“I was wrongfully punished for standing with those who are discriminated against,” Schaefer said in a statement. “Today’s decision is a sign that the church is starting to listen.”

The decision comes as the world’s 12 million United Methodists appear headed toward a split over the denomination’s rules on ministering to gays and lesbians.

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Wild Goose Festival Puts Spotlight on Visual Arts

Words and music are the stock-in-trade at most Christian festivals, but the Wild Goose Festival is adding another component: the visual arts.

This year’s progressive Christian smorgasbord of culture, justice, and spiritual exchange June 26-29 in Hot Springs, N.C., near Asheville, will feature plenty of speakers. Keynoters include newsmakers such as the Rev. William Barber, leader of the state’s Moral Mondays campaign; Jim Wallis, poverty activist and founder of Sojourners magazine; and Frank Schaefer, the United Methodist minister who was defrocked in December for performing his son’s same-sex wedding.

Run River North and Jars of Clay will headline the musical offerings.

But as with last year, the festival is making an intentional shift to include more visual art; more than 13 artists and arts groups will present their work.

This year’s theme of “Living Liberation” will attempt to challenge conventional Christian art with liturgical painting, a collaborative mural project, experiential storytelling, and an exhibit called Faithmarks that explores spirituality and tattoos.

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Failing to See God's Love

You are a pastor. You work six days a week, sometimes seven. You are on call 24/7. Every detail of your life is out there for public consumption. People project their unresolved issues onto you, especially parental issues from their childhoods.

By church rules, you are entitled to a sabbatical, perhaps three months every seven years. But when you propose it, you hear what one pastor heard the other day: “Sabbaticals are for academics who are making a significant contribution to their field, not for clergy who want an extended vacation and can’t take working for a living.”

What do you say?

In that one dismissive sentence, someone you trust tells you your work is insignificant, you want a benefit that you don’t deserve, and you’re lazy. What do you do?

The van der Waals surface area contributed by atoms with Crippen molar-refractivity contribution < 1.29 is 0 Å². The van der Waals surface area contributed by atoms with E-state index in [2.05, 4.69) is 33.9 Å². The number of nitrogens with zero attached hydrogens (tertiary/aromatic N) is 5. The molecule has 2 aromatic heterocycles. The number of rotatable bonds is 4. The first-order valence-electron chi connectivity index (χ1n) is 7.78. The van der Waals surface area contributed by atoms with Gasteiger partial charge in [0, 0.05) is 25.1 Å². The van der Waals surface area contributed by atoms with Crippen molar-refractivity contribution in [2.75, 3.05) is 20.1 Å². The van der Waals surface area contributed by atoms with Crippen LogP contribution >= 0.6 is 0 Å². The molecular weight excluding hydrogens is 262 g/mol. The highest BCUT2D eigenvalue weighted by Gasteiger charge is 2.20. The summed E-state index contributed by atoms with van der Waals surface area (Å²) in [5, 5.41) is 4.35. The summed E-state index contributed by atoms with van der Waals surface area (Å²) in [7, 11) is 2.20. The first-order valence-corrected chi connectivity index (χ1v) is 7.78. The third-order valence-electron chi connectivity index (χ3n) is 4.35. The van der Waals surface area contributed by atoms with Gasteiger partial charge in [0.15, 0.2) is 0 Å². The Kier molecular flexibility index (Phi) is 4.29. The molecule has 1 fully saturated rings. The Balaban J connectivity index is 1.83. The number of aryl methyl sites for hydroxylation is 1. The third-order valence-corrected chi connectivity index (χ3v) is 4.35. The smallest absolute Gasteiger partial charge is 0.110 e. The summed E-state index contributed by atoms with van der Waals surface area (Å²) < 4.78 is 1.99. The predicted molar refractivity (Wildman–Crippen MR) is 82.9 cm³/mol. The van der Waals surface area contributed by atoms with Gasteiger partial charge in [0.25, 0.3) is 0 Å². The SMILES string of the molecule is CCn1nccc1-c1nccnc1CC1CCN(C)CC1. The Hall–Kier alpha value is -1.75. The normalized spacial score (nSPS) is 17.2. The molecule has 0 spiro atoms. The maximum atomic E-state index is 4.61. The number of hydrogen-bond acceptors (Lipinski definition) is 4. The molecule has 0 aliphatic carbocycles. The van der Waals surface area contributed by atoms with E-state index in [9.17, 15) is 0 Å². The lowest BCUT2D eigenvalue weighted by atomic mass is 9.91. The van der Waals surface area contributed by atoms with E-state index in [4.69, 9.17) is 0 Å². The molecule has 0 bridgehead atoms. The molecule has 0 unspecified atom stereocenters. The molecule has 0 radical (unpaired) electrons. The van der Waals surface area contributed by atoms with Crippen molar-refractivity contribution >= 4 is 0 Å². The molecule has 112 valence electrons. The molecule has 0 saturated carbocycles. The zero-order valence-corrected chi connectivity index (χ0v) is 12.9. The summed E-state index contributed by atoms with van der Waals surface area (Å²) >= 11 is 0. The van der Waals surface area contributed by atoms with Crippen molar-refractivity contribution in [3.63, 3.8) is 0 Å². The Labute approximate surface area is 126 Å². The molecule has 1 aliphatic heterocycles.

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Excommunicated Mormon Kate Kelly: 'I've Done Nothing Wrong and Have Nothing to Repent'

Women’s ordination advocate Kate Kelly said it’s unlikely she will seek rebaptism anytime soon into the Church of Jesus Christ of Latter-day Saints, which excommunicated her Monday.

“I’ve done nothing wrong and have nothing to repent,” Kelly said in an interview. “Once the church changes to be a more inclusive place and once women are ordained, that’s a place I’d feel welcome.”

The decision by a Mormon bishop’s council in Virginia to excommunicate her for “conduct contrary to the laws and order of the church” stunned Kelly, she said.

The word “apostasy” does not appear in the letter her Vienna Ward bishop, Mark Harrison, emailed to her, although it was the charge lodged against Kelly when he called for Sunday’s disciplinary council.

“I honestly thought until the very last minute that they would do the right thing,” the Ordain Women founder said Monday evening.

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Deep In My Heart

Saturday marked the 50th anniversary of the senseless slaughter and lynching of civil rights workers James Chaney, Andrew Goodman, and Michael Schwerner during Freedom Summer in Mississippi. They gave their lives to insure that every person in Mississippi would have the right to vote and be a full citizen of this nation. This interracial trio believed with all their hearts that it was worth it to put their bodies on the line for racial justice and dignity, and they paid the ultimate price.

We have come a long way in the last 50 years, but the recent deaths of Trayvon Martin and Jordan Davis in Florida remind us that much work remains, and that white supremacy may have taken different forms, but it is alive and well. And today, white supremacy operates most powerfully at the subconscious level. And it has to do with an innate feeling of superiority.

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University of Dayton, a Catholic University, Moves to Divest from Fossil Fuels

Another Christian school moves to divest – this time, a Catholic university